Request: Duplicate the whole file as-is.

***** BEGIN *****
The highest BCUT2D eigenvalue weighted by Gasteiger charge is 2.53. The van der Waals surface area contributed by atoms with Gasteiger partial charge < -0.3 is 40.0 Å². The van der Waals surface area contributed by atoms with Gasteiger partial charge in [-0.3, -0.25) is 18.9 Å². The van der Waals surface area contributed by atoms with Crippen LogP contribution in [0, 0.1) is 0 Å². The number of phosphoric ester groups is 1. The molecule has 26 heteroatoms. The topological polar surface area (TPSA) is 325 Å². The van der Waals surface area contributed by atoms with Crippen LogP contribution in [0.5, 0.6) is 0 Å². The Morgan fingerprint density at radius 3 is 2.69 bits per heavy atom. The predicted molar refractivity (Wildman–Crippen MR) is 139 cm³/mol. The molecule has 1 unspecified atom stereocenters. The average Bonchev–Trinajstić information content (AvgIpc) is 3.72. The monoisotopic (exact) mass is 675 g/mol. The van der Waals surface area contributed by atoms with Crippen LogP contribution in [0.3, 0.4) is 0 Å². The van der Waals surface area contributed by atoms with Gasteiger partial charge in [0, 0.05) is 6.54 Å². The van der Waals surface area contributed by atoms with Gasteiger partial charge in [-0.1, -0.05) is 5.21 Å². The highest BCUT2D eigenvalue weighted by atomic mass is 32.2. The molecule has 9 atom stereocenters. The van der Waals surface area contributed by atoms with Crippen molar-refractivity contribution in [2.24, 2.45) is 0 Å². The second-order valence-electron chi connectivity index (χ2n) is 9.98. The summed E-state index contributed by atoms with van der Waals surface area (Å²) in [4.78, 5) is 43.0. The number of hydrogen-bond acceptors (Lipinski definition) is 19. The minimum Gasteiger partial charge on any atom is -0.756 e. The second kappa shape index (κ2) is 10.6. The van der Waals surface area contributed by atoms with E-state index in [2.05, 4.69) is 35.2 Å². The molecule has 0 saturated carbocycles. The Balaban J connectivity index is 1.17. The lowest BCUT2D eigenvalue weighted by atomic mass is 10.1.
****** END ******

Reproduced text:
The highest BCUT2D eigenvalue weighted by Gasteiger charge is 2.53. The van der Waals surface area contributed by atoms with Gasteiger partial charge < -0.3 is 40.0 Å². The van der Waals surface area contributed by atoms with Gasteiger partial charge in [-0.3, -0.25) is 18.9 Å². The van der Waals surface area contributed by atoms with Crippen LogP contribution in [0, 0.1) is 0 Å². The number of phosphoric ester groups is 1. The molecule has 26 heteroatoms. The topological polar surface area (TPSA) is 325 Å². The van der Waals surface area contributed by atoms with Crippen LogP contribution in [0.5, 0.6) is 0 Å². The Morgan fingerprint density at radius 3 is 2.69 bits per heavy atom. The predicted molar refractivity (Wildman–Crippen MR) is 139 cm³/mol. The molecule has 1 unspecified atom stereocenters. The average Bonchev–Trinajstić information content (AvgIpc) is 3.72. The monoisotopic (exact) mass is 675 g/mol. The van der Waals surface area contributed by atoms with Crippen LogP contribution in [0.3, 0.4) is 0 Å². The van der Waals surface area contributed by atoms with Gasteiger partial charge in [0, 0.05) is 6.54 Å². The van der Waals surface area contributed by atoms with Gasteiger partial charge in [-0.1, -0.05) is 5.21 Å². The highest BCUT2D eigenvalue weighted by atomic mass is 32.2. The molecule has 9 atom stereocenters. The van der Waals surface area contributed by atoms with Crippen molar-refractivity contribution in [2.24, 2.45) is 0 Å². The second-order valence-electron chi connectivity index (χ2n) is 9.98. The summed E-state index contributed by atoms with van der Waals surface area (Å²) in [4.78, 5) is 43.0. The number of hydrogen-bond acceptors (Lipinski definition) is 19. The minimum Gasteiger partial charge on any atom is -0.756 e. The second kappa shape index (κ2) is 10.6. The van der Waals surface area contributed by atoms with E-state index in [2.05, 4.69) is 35.2 Å². The molecule has 0 saturated carbocycles. The Balaban J connectivity index is 1.17. The lowest BCUT2D eigenvalue weighted by atomic mass is 10.1.